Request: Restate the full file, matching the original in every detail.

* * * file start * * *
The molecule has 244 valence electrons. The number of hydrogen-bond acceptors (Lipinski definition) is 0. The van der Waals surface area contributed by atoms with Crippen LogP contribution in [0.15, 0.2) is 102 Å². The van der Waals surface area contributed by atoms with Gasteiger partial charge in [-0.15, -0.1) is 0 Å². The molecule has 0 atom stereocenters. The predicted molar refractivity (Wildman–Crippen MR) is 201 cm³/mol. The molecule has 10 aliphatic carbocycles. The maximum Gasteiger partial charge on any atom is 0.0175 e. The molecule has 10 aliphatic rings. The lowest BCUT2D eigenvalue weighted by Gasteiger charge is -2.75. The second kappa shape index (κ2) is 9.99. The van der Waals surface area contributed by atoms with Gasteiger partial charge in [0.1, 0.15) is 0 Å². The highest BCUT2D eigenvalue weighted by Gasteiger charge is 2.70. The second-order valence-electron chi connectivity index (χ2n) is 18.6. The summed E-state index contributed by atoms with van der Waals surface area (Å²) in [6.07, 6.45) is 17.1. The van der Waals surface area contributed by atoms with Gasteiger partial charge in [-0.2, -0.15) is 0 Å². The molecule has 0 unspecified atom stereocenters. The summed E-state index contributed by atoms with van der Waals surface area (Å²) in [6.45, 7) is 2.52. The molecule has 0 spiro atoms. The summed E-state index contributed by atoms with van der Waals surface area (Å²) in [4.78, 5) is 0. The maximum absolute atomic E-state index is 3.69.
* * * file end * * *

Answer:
The molecule has 244 valence electrons. The number of hydrogen-bond acceptors (Lipinski definition) is 0. The van der Waals surface area contributed by atoms with Crippen LogP contribution in [0.15, 0.2) is 102 Å². The van der Waals surface area contributed by atoms with Gasteiger partial charge in [-0.15, -0.1) is 0 Å². The molecule has 0 atom stereocenters. The predicted molar refractivity (Wildman–Crippen MR) is 201 cm³/mol. The molecule has 10 aliphatic carbocycles. The maximum Gasteiger partial charge on any atom is 0.0175 e. The molecule has 10 aliphatic rings. The lowest BCUT2D eigenvalue weighted by Gasteiger charge is -2.75. The second kappa shape index (κ2) is 9.99. The van der Waals surface area contributed by atoms with Gasteiger partial charge in [0.1, 0.15) is 0 Å². The highest BCUT2D eigenvalue weighted by Gasteiger charge is 2.70. The second-order valence-electron chi connectivity index (χ2n) is 18.6. The summed E-state index contributed by atoms with van der Waals surface area (Å²) in [6.07, 6.45) is 17.1. The van der Waals surface area contributed by atoms with Gasteiger partial charge in [-0.2, -0.15) is 0 Å². The molecule has 0 unspecified atom stereocenters. The summed E-state index contributed by atoms with van der Waals surface area (Å²) in [6.45, 7) is 2.52. The molecule has 0 spiro atoms. The summed E-state index contributed by atoms with van der Waals surface area (Å²) in [4.78, 5) is 0. The maximum absolute atomic E-state index is 3.69.